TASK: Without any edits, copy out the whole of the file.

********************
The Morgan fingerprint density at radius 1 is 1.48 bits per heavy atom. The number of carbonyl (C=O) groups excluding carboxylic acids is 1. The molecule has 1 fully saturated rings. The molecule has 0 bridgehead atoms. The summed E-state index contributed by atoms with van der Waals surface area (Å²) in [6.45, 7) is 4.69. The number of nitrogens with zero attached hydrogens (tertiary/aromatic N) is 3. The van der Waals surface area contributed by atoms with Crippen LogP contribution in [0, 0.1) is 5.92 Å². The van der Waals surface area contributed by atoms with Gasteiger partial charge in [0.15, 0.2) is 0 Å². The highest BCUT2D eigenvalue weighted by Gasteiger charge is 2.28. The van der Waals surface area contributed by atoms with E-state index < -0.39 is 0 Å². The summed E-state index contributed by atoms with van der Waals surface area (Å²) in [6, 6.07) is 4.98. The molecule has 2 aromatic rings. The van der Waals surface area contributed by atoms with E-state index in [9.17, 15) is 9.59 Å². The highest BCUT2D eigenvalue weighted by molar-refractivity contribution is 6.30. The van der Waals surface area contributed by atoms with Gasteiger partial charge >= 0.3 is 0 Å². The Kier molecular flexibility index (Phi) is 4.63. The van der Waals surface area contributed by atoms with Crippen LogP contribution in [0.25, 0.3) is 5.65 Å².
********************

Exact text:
The Morgan fingerprint density at radius 1 is 1.48 bits per heavy atom. The number of carbonyl (C=O) groups excluding carboxylic acids is 1. The molecule has 1 fully saturated rings. The molecule has 0 bridgehead atoms. The summed E-state index contributed by atoms with van der Waals surface area (Å²) in [6.45, 7) is 4.69. The number of nitrogens with zero attached hydrogens (tertiary/aromatic N) is 3. The van der Waals surface area contributed by atoms with Crippen LogP contribution in [0, 0.1) is 5.92 Å². The van der Waals surface area contributed by atoms with Gasteiger partial charge in [0.15, 0.2) is 0 Å². The highest BCUT2D eigenvalue weighted by Gasteiger charge is 2.28. The van der Waals surface area contributed by atoms with E-state index < -0.39 is 0 Å². The summed E-state index contributed by atoms with van der Waals surface area (Å²) in [6, 6.07) is 4.98. The molecule has 2 aromatic rings. The van der Waals surface area contributed by atoms with E-state index in [9.17, 15) is 9.59 Å². The highest BCUT2D eigenvalue weighted by molar-refractivity contribution is 6.30. The van der Waals surface area contributed by atoms with Gasteiger partial charge >= 0.3 is 0 Å². The Kier molecular flexibility index (Phi) is 4.63. The van der Waals surface area contributed by atoms with Crippen LogP contribution in [0.25, 0.3) is 5.65 Å².